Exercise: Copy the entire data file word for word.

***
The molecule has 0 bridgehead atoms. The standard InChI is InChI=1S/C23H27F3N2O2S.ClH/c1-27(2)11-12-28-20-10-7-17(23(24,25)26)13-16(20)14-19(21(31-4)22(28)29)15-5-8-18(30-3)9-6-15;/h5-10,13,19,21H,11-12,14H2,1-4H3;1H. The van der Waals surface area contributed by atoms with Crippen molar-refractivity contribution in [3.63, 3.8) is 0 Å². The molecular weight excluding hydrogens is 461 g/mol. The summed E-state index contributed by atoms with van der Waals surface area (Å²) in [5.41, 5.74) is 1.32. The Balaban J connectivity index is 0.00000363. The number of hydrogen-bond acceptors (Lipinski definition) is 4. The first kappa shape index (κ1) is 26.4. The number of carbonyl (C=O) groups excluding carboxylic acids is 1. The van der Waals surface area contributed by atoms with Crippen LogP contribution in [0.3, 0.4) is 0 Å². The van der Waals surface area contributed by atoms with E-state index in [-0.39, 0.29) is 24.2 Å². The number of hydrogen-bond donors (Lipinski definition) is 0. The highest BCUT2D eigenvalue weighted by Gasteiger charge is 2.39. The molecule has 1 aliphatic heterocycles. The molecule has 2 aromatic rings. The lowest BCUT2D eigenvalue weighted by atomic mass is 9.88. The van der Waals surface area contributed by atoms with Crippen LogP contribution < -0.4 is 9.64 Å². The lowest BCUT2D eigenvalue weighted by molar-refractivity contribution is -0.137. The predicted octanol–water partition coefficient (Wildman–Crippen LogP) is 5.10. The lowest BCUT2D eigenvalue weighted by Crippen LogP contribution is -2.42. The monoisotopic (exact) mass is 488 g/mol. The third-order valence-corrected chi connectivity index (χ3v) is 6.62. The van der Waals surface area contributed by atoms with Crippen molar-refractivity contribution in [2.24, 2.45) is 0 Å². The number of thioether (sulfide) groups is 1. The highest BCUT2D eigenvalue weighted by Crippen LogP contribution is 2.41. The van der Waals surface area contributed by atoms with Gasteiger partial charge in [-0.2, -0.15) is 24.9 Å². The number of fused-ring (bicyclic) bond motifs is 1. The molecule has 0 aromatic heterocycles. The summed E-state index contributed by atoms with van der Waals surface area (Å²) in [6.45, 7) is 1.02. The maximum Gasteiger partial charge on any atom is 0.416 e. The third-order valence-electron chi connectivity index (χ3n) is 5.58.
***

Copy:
The molecule has 0 bridgehead atoms. The standard InChI is InChI=1S/C23H27F3N2O2S.ClH/c1-27(2)11-12-28-20-10-7-17(23(24,25)26)13-16(20)14-19(21(31-4)22(28)29)15-5-8-18(30-3)9-6-15;/h5-10,13,19,21H,11-12,14H2,1-4H3;1H. The van der Waals surface area contributed by atoms with Crippen molar-refractivity contribution in [3.63, 3.8) is 0 Å². The molecular weight excluding hydrogens is 461 g/mol. The summed E-state index contributed by atoms with van der Waals surface area (Å²) in [5.41, 5.74) is 1.32. The Balaban J connectivity index is 0.00000363. The number of hydrogen-bond acceptors (Lipinski definition) is 4. The first kappa shape index (κ1) is 26.4. The number of carbonyl (C=O) groups excluding carboxylic acids is 1. The van der Waals surface area contributed by atoms with Crippen LogP contribution in [0.3, 0.4) is 0 Å². The van der Waals surface area contributed by atoms with E-state index in [-0.39, 0.29) is 24.2 Å². The number of hydrogen-bond donors (Lipinski definition) is 0. The highest BCUT2D eigenvalue weighted by Gasteiger charge is 2.39. The molecule has 1 aliphatic heterocycles. The molecule has 2 aromatic rings. The lowest BCUT2D eigenvalue weighted by atomic mass is 9.88. The van der Waals surface area contributed by atoms with Crippen LogP contribution < -0.4 is 9.64 Å². The lowest BCUT2D eigenvalue weighted by molar-refractivity contribution is -0.137. The predicted octanol–water partition coefficient (Wildman–Crippen LogP) is 5.10. The lowest BCUT2D eigenvalue weighted by Crippen LogP contribution is -2.42. The monoisotopic (exact) mass is 488 g/mol. The third-order valence-corrected chi connectivity index (χ3v) is 6.62. The van der Waals surface area contributed by atoms with Crippen molar-refractivity contribution in [2.24, 2.45) is 0 Å². The number of thioether (sulfide) groups is 1. The highest BCUT2D eigenvalue weighted by Crippen LogP contribution is 2.41. The van der Waals surface area contributed by atoms with Gasteiger partial charge in [-0.2, -0.15) is 24.9 Å². The number of fused-ring (bicyclic) bond motifs is 1. The molecule has 0 aromatic heterocycles. The summed E-state index contributed by atoms with van der Waals surface area (Å²) in [6.45, 7) is 1.02. The maximum Gasteiger partial charge on any atom is 0.416 e. The third-order valence-electron chi connectivity index (χ3n) is 5.58.